Postmenopausal sex hormone levels may modify blood vessel function

November 14th, 2007 - 2:19 am ICT by admin  
The study, led by Emily Szmuilowicz, M.D., of Brigham and Women Hospital, is published in the Journal of Clinical Endocrinology and Metabolism.

“Our study shows that in postmenopausal women, higher blood levels of progesterone are associated with less of an increase in blood pressure and less blood vessel constriction in response to angiotensin II, one of the naturally occurring substances in the body which causes the blood vessels to constrict,” Szmuilowicz said.

“Constriction of the blood vessels can lead to increased blood pressure, which can contribute to problems such as heart attack and stroke,” she added.

Previous studies have shown that differences in blood levels of estrogen, even within the low range of estrogen levels experienced by postmenopausal women, are related to risk of many common diseases such as osteoporosis and breast cancer.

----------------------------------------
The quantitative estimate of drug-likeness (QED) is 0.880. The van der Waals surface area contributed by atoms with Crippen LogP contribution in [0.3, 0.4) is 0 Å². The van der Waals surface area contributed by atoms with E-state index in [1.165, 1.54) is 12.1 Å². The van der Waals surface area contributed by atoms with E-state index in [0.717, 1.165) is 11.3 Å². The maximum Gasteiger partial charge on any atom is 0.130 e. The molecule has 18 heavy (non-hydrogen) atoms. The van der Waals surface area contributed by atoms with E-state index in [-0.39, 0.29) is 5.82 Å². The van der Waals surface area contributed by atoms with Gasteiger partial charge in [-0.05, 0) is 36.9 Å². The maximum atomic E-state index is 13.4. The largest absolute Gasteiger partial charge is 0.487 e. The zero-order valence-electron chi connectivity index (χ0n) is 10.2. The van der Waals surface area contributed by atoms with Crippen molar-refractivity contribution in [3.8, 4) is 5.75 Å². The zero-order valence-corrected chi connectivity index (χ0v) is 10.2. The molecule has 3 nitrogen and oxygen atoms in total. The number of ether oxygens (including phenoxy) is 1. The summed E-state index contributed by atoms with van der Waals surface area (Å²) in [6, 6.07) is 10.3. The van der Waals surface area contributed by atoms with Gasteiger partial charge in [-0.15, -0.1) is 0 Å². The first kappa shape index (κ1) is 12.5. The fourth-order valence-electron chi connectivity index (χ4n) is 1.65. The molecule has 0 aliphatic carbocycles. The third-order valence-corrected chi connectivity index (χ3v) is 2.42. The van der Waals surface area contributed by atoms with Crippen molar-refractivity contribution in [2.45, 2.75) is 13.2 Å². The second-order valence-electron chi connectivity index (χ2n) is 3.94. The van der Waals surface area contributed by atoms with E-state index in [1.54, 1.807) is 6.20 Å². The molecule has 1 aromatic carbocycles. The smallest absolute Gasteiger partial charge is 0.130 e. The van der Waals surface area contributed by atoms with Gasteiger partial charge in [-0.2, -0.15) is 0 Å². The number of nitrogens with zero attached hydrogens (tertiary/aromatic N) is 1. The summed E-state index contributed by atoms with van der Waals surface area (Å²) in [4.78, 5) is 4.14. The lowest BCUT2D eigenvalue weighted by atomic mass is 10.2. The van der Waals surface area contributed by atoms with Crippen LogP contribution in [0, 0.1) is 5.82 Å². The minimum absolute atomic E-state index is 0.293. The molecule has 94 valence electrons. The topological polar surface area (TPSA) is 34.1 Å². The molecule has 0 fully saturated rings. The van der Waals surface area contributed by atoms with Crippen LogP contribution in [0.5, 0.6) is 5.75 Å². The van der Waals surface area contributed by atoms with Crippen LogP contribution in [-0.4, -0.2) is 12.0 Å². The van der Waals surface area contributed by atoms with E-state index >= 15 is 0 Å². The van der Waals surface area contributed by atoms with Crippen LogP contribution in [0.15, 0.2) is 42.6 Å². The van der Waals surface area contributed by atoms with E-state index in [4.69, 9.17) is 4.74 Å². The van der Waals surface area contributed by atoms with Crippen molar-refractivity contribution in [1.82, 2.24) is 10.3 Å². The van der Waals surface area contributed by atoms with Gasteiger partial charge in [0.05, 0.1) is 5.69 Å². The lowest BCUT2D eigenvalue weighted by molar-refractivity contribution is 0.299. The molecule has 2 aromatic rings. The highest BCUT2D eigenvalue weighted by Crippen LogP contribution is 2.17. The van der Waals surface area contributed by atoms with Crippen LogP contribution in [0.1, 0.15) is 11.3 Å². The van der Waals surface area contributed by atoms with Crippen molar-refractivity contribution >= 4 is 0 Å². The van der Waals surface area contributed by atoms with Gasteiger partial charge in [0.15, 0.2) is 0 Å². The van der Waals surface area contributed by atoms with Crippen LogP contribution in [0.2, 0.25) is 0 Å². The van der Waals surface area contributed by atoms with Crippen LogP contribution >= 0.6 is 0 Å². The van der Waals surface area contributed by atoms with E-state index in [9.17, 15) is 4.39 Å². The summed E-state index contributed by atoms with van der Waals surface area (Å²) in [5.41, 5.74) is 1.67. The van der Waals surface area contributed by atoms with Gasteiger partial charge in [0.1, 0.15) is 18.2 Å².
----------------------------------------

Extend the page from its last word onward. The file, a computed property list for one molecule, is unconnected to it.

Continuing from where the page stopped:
This current study is the first to suggest that postmenopausal progesterone levels also have physiological importance as they may impact vascular function.

For the study, Szmuilowicz and her research team enrolled 34 hypertensive postmenopausal women.

Serum estradiol, serum progesterone, blood pressure, and renal vascular resistance (RVR) were measured at the beginning of the study, and blood pressure and RVR were measured once again after an infusion of angiotensin II.

The team found that following the angiotensin II infusion; the women had increases in blood pressure and blood vessel constriction. Among postmenopausal women in low-sodium balance, these responses were blunted with increased endogenous progesterone concentrations.

“Our findings highlight the importance of examining the effects of progesterone as well as estrogen in studies of postmenopausal women,” Szmuilowicz said. (ANI)

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